Could my great great grandfather John Vincent be a direct descendant of Somerled? That would mean for hundreds of years the Y chromosome would had to have been passed down directly from Somerled to John Vincent, and thus directly to my cousin G. McDonald, uninterrupted. Whatever the outcome was, I knew I would be excited. There is nothing like DNA to reach back in time and introduce you to your ancient ancestors.

A few weeks later, I got my wish! The results were in. John Vincent’s McDonald lineage did not belong to Somerled’s R1a haplogroup, but nonetheless I found the results fascinating. The first thing I noticed was that the mutations on his Y chromosome placed him in the massive haplogroup of R1b, the most common Y chromosome haplogroup in Europe. Here is a map of where R1b is concentrated in Europe, courtesy of  Eupedia. http://www.eupedia.com/europe/Haplogroup_R1b_Y-DNA.shtml


Haplogroups are like a box within a box within a box. R1b is so massive, that it is more like an umbrella with many sub-haplogroups beneath it. I began looking to see which men G. McDonald matched with: he had zero matches on the 37th marker, and few matches on the 25th marker. I noticed that many of his matches on the 25th marker had taken extra tests to find out their subhaplogroup. There was a good chance if they belonged to a subhaplogroup, G. McDonald did too. The majority of  men belonged to R1b1a2a1a1a, known shorthand as R-U106. This is Eupedia’s concentration map of U106, also known as R-S21 by other testing companies.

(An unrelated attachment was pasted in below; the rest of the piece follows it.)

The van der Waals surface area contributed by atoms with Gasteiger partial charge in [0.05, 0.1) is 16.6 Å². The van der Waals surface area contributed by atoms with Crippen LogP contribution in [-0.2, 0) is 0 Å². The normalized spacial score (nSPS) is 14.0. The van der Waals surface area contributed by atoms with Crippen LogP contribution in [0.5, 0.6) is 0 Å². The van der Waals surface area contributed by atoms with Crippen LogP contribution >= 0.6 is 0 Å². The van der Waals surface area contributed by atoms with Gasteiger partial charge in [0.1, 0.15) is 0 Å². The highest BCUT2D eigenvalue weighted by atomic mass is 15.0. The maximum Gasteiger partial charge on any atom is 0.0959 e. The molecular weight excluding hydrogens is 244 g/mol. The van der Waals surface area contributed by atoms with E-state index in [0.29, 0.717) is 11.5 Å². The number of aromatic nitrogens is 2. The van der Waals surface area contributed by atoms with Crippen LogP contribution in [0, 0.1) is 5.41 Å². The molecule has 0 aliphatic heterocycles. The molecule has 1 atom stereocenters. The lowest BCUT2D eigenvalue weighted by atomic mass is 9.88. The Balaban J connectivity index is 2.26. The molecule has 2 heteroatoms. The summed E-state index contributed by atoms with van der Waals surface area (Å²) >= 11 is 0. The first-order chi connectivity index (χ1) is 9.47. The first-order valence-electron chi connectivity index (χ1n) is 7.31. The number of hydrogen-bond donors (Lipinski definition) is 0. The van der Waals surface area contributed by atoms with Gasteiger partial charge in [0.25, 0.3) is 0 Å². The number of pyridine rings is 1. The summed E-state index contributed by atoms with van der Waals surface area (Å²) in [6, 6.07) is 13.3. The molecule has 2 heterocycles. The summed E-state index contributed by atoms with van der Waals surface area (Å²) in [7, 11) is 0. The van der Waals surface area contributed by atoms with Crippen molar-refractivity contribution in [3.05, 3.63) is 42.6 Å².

Though without a doubt present in various cultures in Europe, R-U106 is strongly correlated with the ancient Germanic and to an extent, Scandinavian peoples. When R-U106 is found in Ireland, England, or Scotland it is not outlandish to think it arrived via the Angles, Saxons, Jutes, Frisians, Normans, or Danish Vikings. Delightfully (for DNA junkies like myself), R-U106 is itself a huge umbrella subhaplogroup. Yes, that means I can test this Y chromosome for mutations UNDER U-106, hopefully narrowing my McDonald origins down even more. Luckily my McDonald matches had this same idea and had already tested positive for L164 and/or L48. I have yet to dig into these haplogroups but I am excited to do so.

To make sure I am not getting ahead of myself, I ordered the U-106 test for G. McDonald to 100% conclude he is positive for U106. His matches are a strong indication, but until there is a confirmation that is all they are!

And what about the men who match G. McDonald? In this case a 12 marker match is too distant to mean anything significant, so we move onto the 25 marker matches.  The origins of his 25th marker matches are as follows:

  • 8 with origins from England
  • 6 with origins from Germany
  • 3 with origins from Scotland
  • 2 with origins from Ireland
  • 1 with origins from the Netherlands
  • 1 with origins from France

What do these matches mean? Unfortunately, even the 25 marker matches are most likely too distant for us  to find a recent common ancestor, but the slant towards England and Germany does fit with the Germanic affiliation with U-106. How did this potential Germanic/Danish man end up in the Scottish highlands? The possibilities are endless. I am certainly inspired to dedicate some serious time studying the movements of various cultures, tribes, and wars in the surrounding area of Fort Augustus.

To be continued…


Categories: DNA, family, Genealogy, haplogroups, history, McDonald, mystery, R1b, Scotland, Somerled, Uncategorized | Leave a comment